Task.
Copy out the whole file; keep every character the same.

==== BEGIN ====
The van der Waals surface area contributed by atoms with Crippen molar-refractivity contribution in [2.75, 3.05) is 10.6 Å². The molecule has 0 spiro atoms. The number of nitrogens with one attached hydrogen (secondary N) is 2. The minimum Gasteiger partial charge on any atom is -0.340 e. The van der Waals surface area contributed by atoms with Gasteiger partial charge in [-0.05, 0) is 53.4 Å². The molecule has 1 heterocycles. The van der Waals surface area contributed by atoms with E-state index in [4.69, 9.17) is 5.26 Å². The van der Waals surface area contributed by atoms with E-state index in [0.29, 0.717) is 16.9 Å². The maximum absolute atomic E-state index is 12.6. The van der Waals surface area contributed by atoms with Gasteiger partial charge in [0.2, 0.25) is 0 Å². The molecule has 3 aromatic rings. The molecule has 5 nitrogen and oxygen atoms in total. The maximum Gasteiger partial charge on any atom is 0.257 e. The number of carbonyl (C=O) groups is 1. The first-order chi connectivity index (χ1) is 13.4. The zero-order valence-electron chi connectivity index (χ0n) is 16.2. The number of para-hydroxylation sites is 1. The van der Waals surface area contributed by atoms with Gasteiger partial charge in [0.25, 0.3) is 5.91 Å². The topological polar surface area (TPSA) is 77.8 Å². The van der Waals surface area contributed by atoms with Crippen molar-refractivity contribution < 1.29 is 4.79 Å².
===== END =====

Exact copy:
The van der Waals surface area contributed by atoms with Crippen molar-refractivity contribution in [2.75, 3.05) is 10.6 Å². The molecule has 0 spiro atoms. The number of nitrogens with one attached hydrogen (secondary N) is 2. The minimum Gasteiger partial charge on any atom is -0.340 e. The van der Waals surface area contributed by atoms with Gasteiger partial charge in [-0.05, 0) is 53.4 Å². The molecule has 1 heterocycles. The van der Waals surface area contributed by atoms with E-state index in [4.69, 9.17) is 5.26 Å². The van der Waals surface area contributed by atoms with E-state index in [0.29, 0.717) is 16.9 Å². The maximum absolute atomic E-state index is 12.6. The van der Waals surface area contributed by atoms with Gasteiger partial charge in [0.2, 0.25) is 0 Å². The molecule has 3 aromatic rings. The molecule has 5 nitrogen and oxygen atoms in total. The maximum Gasteiger partial charge on any atom is 0.257 e. The number of carbonyl (C=O) groups is 1. The first-order chi connectivity index (χ1) is 13.4. The zero-order valence-electron chi connectivity index (χ0n) is 16.2. The number of para-hydroxylation sites is 1. The van der Waals surface area contributed by atoms with Gasteiger partial charge in [0.25, 0.3) is 5.91 Å². The topological polar surface area (TPSA) is 77.8 Å². The van der Waals surface area contributed by atoms with Crippen molar-refractivity contribution < 1.29 is 4.79 Å².